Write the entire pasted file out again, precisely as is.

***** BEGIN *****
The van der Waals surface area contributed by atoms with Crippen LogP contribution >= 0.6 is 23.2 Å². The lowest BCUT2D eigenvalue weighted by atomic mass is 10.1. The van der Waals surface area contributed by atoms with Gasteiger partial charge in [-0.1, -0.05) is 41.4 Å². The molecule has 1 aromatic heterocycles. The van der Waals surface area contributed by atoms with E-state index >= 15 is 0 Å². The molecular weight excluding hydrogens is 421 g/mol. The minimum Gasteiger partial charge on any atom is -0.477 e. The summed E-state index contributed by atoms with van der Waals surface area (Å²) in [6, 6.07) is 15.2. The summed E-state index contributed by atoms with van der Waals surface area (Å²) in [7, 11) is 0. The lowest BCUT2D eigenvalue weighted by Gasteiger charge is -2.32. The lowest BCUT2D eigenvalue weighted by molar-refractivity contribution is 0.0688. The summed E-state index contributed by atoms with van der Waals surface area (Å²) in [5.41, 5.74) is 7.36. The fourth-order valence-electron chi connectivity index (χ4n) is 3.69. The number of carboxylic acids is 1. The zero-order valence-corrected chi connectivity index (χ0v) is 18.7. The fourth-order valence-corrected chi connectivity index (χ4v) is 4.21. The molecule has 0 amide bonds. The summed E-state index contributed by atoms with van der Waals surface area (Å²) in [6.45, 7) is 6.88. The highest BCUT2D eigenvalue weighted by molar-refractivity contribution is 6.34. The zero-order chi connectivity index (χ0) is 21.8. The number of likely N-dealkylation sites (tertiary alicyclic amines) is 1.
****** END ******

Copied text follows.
The van der Waals surface area contributed by atoms with Crippen LogP contribution >= 0.6 is 23.2 Å². The lowest BCUT2D eigenvalue weighted by atomic mass is 10.1. The van der Waals surface area contributed by atoms with Gasteiger partial charge in [-0.1, -0.05) is 41.4 Å². The molecule has 1 aromatic heterocycles. The van der Waals surface area contributed by atoms with E-state index >= 15 is 0 Å². The molecular weight excluding hydrogens is 421 g/mol. The minimum Gasteiger partial charge on any atom is -0.477 e. The summed E-state index contributed by atoms with van der Waals surface area (Å²) in [6, 6.07) is 15.2. The summed E-state index contributed by atoms with van der Waals surface area (Å²) in [7, 11) is 0. The lowest BCUT2D eigenvalue weighted by Gasteiger charge is -2.32. The lowest BCUT2D eigenvalue weighted by molar-refractivity contribution is 0.0688. The summed E-state index contributed by atoms with van der Waals surface area (Å²) in [5.41, 5.74) is 7.36. The fourth-order valence-electron chi connectivity index (χ4n) is 3.69. The number of carboxylic acids is 1. The zero-order valence-corrected chi connectivity index (χ0v) is 18.7. The fourth-order valence-corrected chi connectivity index (χ4v) is 4.21. The molecule has 0 amide bonds. The summed E-state index contributed by atoms with van der Waals surface area (Å²) in [6.45, 7) is 6.88. The highest BCUT2D eigenvalue weighted by molar-refractivity contribution is 6.34. The zero-order chi connectivity index (χ0) is 21.8. The number of likely N-dealkylation sites (tertiary alicyclic amines) is 1.